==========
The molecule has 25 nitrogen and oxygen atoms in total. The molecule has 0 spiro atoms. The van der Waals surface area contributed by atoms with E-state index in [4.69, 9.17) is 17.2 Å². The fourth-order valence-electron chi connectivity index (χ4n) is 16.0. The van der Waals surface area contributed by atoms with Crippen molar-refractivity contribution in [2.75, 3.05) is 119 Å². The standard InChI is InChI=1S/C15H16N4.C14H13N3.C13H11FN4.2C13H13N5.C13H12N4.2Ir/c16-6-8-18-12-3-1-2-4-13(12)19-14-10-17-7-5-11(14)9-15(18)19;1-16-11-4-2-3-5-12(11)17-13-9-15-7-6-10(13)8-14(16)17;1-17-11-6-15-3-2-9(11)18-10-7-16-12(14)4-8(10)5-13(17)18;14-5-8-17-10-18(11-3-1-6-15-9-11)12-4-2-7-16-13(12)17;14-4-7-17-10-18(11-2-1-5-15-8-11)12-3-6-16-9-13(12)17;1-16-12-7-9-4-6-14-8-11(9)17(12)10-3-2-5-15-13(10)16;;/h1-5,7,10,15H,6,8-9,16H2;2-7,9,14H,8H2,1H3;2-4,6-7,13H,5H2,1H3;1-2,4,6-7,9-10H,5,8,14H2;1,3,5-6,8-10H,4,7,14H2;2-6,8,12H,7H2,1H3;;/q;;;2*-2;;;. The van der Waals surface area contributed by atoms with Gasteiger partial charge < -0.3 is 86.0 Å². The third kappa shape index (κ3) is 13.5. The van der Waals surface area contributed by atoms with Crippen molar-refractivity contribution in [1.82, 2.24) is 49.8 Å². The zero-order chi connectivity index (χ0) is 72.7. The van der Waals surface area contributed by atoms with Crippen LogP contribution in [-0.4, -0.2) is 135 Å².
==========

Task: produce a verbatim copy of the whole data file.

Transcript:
The molecule has 25 nitrogen and oxygen atoms in total. The molecule has 0 spiro atoms. The van der Waals surface area contributed by atoms with E-state index in [4.69, 9.17) is 17.2 Å². The fourth-order valence-electron chi connectivity index (χ4n) is 16.0. The van der Waals surface area contributed by atoms with Crippen molar-refractivity contribution in [2.75, 3.05) is 119 Å². The standard InChI is InChI=1S/C15H16N4.C14H13N3.C13H11FN4.2C13H13N5.C13H12N4.2Ir/c16-6-8-18-12-3-1-2-4-13(12)19-14-10-17-7-5-11(14)9-15(18)19;1-16-11-4-2-3-5-12(11)17-13-9-15-7-6-10(13)8-14(16)17;1-17-11-6-15-3-2-9(11)18-10-7-16-12(14)4-8(10)5-13(17)18;14-5-8-17-10-18(11-3-1-6-15-9-11)12-4-2-7-16-13(12)17;14-4-7-17-10-18(11-2-1-5-15-8-11)12-3-6-16-9-13(12)17;1-16-12-7-9-4-6-14-8-11(9)17(12)10-3-2-5-15-13(10)16;;/h1-5,7,10,15H,6,8-9,16H2;2-7,9,14H,8H2,1H3;2-4,6-7,13H,5H2,1H3;1-2,4,6-7,9-10H,5,8,14H2;1,3,5-6,8-10H,4,7,14H2;2-6,8,12H,7H2,1H3;;/q;;;2*-2;;;. The van der Waals surface area contributed by atoms with Gasteiger partial charge < -0.3 is 86.0 Å². The third kappa shape index (κ3) is 13.5. The van der Waals surface area contributed by atoms with Crippen molar-refractivity contribution in [1.82, 2.24) is 49.8 Å². The zero-order chi connectivity index (χ0) is 72.7. The van der Waals surface area contributed by atoms with Crippen LogP contribution in [-0.4, -0.2) is 135 Å².